The Washington Capitals almost made it look too easy.
After a disappointing finish to the 2014-15 season that saw them blow a 3-1 series lead against the New York Rangers in the Eastern Conference Second Round, the Capitals tinkered with their roster and returned focused on getting over the hump and winning what has been an elusive championship.
The Capitals became the first team this season to accumulate 100 points, accomplishing the feat with a month still to play in the regular season. On Tuesday, they became the first to clinch a berth in the 2016 Stanley Cup Playoffs once they reached overtime of their 2-1 win against the Carolina Hurricanes at Verizon Center, assuring themselves of a place in the postseason for the eighth time in nine seasons.
Here are five reasons why the Capitals clinched:
1. Ovi is still Ovi
He's certainly not doing alone, but forward Alex Ovechkin continues to be a dominant player. He leads the NHL with 42 goals and has scored at least 40 in a season for the eighth time in his career.
Sixteen of Ovechkin's goals have come on the power play and his plus-19 rating is nearly double what it was a season ago, when he was plus-10 over 81 games.
2. Holtby is a superstar
Ovechkin will always receive the bulk of the attention in Washington, but isn't its lone superstar.
Braden Holtby, the 26-year-old Capitals goalie, has proven last season was no fluke, when he won 41 games and had a 2.25 goals-against average and a .922 save percentage over a remarkable 73 games. This season, Holtby already has won a career-high 42 games and his GAA and save percentage are practically identical.
Barring a setback, it appears almost a certainty Holtby, a likely finalist for the Vezina Trophy, will surpass Martin Brodeur for the most wins in a season; Brodeur won 48 games in 2006-07.
Video: CAR@WSH: Holtby makes pad save to keep it scoreless
3. Justin Williams
After his team made another premature exit from the playoffs, Capitals general manager Brian MacLellan knew his roster needed to add a battle-tested player before the 2015-16 season. He was able to do that when right wing Justin Williams signed a two-year contract last July.
Williams has not only provided leadership, but another offensive weapon too; he ranks fourth on the Capitals with 48 points in 69 games. Washington is hoping to see Williams' true value in the playoffs; he has won more Game 7s (seven) than the Capitals have in their history (four). Williams has seven goals and seven assists in those deciding games, and his teams are 7-0. Washington could surely use some of Williams' good fortune come playoff time.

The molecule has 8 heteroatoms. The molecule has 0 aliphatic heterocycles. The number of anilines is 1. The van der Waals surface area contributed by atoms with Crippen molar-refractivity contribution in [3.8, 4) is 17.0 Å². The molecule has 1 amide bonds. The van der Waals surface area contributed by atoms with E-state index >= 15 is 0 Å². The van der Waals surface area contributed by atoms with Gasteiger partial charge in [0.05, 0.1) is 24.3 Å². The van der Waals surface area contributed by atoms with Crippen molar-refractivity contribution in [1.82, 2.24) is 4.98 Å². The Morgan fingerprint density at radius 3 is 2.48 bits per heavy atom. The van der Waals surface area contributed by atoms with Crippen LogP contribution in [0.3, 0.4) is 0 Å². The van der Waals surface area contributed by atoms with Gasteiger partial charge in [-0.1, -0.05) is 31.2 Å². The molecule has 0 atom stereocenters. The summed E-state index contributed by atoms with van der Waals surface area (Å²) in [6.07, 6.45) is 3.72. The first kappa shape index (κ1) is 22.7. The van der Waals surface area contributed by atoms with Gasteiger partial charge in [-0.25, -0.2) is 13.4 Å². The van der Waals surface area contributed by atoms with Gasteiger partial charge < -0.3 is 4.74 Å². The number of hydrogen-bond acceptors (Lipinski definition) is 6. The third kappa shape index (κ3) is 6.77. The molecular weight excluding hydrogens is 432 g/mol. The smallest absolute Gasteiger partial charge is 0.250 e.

4. Emergence of younger players
Offense has been spread among the Capitals forwards this season. Eight forwards have reached double digits in goals, and nine players have at least 30 points.
But the emergence of 23-year-old Evgeny Kuznetsov can't go unnoticed. Washington's first-round pick (No. 26) at the 2010 NHL Draft, Kuznetsov leads the Capitals in assists (50) and points (70) through 69 games. He had 37 points in 80 games last season.
Video: ARI@WSH: Kuznetsov puts the Capitals on the board
Health plays a major role in any team's success. For the most part, the Capitals have been fortunate in that regard, particularly up front. Forward Marcus Johansson missed four games in early February because of an upper-body injury, but other than that, Washington has avoided the injury bug.
On defense, the Capitals survived without Brooks Orpik for three months because of a lower-body injury, but he returned on Feb. 16. John Carlson has missed nine games because of a lower-body injury, but should return within the next two weeks. The Capitals' biggest weapon from the blue line, Carlson's health will be vital in the playoffs.